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From: Kevin Atkinson (kevin_at_[hidden])
Date: 2003-02-19 19:26:09

On Wed, 19 Feb 2003, Alexander Terekhov wrote:

> struct pthread_mutex_t_ {
> /* ... */
> #ifdef __cplusplus
> __copy_ctor(const pthread_mutex_t_&) {
> throw "Don't do this!";
> }
> #endif
> };
> typedef struct pthread_mutex_t_ pthread_mutex_t;

I do not know where it is implemented, it is not on my system, this way
but I think what I did should be perfectly legal as I am merely initializing
the class. In fact having ANY constructor will prevent the statement
"pthread_mutex_t mutex = PTHREAD_MUTEX_INITIALIZER" from working on my
system and probably others which IS legal. This is because if you have ANY
contractor defined and PTHREAD_MUTEX_INITIALIZER is a macro which uses the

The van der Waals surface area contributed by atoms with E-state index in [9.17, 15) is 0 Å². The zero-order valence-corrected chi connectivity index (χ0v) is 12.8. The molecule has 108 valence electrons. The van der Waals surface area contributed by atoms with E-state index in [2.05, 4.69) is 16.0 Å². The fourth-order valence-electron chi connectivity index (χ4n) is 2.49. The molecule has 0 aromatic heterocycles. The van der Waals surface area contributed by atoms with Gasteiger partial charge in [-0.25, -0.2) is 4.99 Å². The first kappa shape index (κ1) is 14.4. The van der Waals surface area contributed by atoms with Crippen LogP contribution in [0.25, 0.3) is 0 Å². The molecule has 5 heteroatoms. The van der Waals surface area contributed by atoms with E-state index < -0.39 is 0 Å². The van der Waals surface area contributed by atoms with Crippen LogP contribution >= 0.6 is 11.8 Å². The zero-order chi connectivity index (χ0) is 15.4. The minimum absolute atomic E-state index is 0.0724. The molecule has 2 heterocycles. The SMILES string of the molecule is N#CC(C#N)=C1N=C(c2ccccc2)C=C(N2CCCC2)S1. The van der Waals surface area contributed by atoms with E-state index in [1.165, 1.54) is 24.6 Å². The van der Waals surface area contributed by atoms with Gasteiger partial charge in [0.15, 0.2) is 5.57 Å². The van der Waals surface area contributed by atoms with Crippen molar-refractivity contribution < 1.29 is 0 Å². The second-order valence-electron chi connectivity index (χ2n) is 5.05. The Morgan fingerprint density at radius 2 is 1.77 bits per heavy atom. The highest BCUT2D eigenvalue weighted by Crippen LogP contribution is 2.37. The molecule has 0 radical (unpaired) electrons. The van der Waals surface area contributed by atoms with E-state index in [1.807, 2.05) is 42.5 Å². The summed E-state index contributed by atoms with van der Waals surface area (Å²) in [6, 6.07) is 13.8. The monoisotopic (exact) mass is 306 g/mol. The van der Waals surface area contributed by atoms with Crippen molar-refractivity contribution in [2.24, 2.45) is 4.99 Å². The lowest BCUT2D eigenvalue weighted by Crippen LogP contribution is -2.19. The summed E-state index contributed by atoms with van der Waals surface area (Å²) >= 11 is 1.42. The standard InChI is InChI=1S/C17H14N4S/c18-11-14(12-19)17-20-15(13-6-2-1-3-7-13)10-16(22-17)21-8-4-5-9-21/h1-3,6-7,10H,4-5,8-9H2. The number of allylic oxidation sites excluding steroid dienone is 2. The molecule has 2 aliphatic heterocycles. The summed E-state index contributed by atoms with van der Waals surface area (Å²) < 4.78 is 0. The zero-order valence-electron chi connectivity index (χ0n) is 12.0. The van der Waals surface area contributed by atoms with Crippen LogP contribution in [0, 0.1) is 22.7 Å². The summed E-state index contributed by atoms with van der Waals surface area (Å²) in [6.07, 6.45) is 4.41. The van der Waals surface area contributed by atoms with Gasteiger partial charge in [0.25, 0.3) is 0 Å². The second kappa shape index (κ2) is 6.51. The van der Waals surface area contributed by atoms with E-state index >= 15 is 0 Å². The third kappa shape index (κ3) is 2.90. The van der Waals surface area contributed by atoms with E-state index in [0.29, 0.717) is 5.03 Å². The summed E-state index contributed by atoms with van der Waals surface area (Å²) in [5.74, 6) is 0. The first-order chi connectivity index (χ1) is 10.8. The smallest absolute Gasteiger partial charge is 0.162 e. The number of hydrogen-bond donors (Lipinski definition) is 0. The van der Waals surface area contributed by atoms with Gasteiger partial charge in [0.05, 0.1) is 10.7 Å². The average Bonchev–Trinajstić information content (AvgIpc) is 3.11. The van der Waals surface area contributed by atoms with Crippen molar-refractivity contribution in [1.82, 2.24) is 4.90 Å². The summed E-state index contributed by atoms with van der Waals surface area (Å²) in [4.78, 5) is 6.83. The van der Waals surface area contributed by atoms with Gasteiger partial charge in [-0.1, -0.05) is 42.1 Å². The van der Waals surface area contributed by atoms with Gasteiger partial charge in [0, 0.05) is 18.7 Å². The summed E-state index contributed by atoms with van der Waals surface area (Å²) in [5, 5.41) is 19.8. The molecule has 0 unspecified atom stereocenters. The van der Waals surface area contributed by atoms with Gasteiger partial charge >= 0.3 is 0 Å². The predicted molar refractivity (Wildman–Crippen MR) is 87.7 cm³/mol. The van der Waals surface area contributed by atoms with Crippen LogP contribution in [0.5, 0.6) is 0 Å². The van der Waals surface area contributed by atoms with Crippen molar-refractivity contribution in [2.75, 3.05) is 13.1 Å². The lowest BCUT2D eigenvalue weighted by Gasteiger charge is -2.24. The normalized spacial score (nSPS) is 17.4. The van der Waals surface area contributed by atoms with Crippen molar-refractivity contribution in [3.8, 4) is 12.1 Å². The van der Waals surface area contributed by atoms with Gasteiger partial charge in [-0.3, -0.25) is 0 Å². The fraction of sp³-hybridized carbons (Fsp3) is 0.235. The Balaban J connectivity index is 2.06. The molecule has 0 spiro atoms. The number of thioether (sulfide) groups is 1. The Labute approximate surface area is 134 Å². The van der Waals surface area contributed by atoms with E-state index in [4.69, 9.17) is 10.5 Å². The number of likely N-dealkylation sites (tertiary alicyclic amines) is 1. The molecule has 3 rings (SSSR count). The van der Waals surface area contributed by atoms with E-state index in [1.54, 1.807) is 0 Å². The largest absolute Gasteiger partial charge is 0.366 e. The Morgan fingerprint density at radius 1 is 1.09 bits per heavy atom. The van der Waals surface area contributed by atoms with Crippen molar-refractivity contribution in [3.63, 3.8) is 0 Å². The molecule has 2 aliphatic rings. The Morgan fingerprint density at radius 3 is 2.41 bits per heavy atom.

"{...}" form you will get something like this "...must be initialized by
constructor, not by `{...}'.

I have changed the definition to:

  static const pthread_mutex_t MUTEX_INIT = PTHREAD_MUTEX_INITIALIZER;

  class Mutex {
    pthread_mutex_t l_;
    Mutex(const Mutex &);
    void operator=(const Mutex &);
    Mutex() : l_(MUTEX_INIT) {}
    Mutex() {pthread_mutex_init(&l_, 0);}
    ~Mutex() {pthread_mutex_destroy($l_);}
    void lock() {pthread_mutex_lock(&l_);}
    void unlock() {pthread_mutex_unlock(&l_);}

I hope your happy now. So stupid systems that have pthread_mutex_t
defined that way will work.

Anyway. My locking primitives are designed to be on top of any locking
mechanism, so this is a minor issue.


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